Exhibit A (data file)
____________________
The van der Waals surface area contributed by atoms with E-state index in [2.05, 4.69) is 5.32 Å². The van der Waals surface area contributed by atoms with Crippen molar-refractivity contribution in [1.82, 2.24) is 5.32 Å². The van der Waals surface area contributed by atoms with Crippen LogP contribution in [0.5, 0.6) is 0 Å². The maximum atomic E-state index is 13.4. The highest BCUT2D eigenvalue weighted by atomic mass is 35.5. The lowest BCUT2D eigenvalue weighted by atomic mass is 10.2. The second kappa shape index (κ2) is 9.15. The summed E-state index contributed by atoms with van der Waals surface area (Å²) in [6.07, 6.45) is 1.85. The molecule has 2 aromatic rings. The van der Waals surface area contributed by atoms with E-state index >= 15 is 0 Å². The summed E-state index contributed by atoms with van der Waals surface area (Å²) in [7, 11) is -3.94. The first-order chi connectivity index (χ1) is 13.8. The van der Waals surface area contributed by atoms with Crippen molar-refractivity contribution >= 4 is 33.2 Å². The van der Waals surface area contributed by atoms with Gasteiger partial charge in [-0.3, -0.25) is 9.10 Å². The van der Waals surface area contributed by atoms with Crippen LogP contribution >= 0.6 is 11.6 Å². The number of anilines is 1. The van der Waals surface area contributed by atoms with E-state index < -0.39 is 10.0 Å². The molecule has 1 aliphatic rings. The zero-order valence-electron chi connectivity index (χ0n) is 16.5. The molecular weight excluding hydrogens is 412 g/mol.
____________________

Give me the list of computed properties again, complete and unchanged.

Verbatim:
The van der Waals surface area contributed by atoms with E-state index in [2.05, 4.69) is 5.32 Å². The van der Waals surface area contributed by atoms with Crippen molar-refractivity contribution in [1.82, 2.24) is 5.32 Å². The van der Waals surface area contributed by atoms with Crippen LogP contribution in [0.5, 0.6) is 0 Å². The maximum atomic E-state index is 13.4. The highest BCUT2D eigenvalue weighted by atomic mass is 35.5. The lowest BCUT2D eigenvalue weighted by atomic mass is 10.2. The second kappa shape index (κ2) is 9.15. The summed E-state index contributed by atoms with van der Waals surface area (Å²) in [6.07, 6.45) is 1.85. The molecule has 2 aromatic rings. The van der Waals surface area contributed by atoms with E-state index >= 15 is 0 Å². The summed E-state index contributed by atoms with van der Waals surface area (Å²) in [7, 11) is -3.94. The first-order chi connectivity index (χ1) is 13.8. The van der Waals surface area contributed by atoms with Crippen molar-refractivity contribution >= 4 is 33.2 Å². The van der Waals surface area contributed by atoms with Gasteiger partial charge in [-0.3, -0.25) is 9.10 Å². The van der Waals surface area contributed by atoms with Crippen LogP contribution >= 0.6 is 11.6 Å². The number of anilines is 1. The van der Waals surface area contributed by atoms with E-state index < -0.39 is 10.0 Å². The molecule has 1 aliphatic rings. The zero-order valence-electron chi connectivity index (χ0n) is 16.5. The molecular weight excluding hydrogens is 412 g/mol.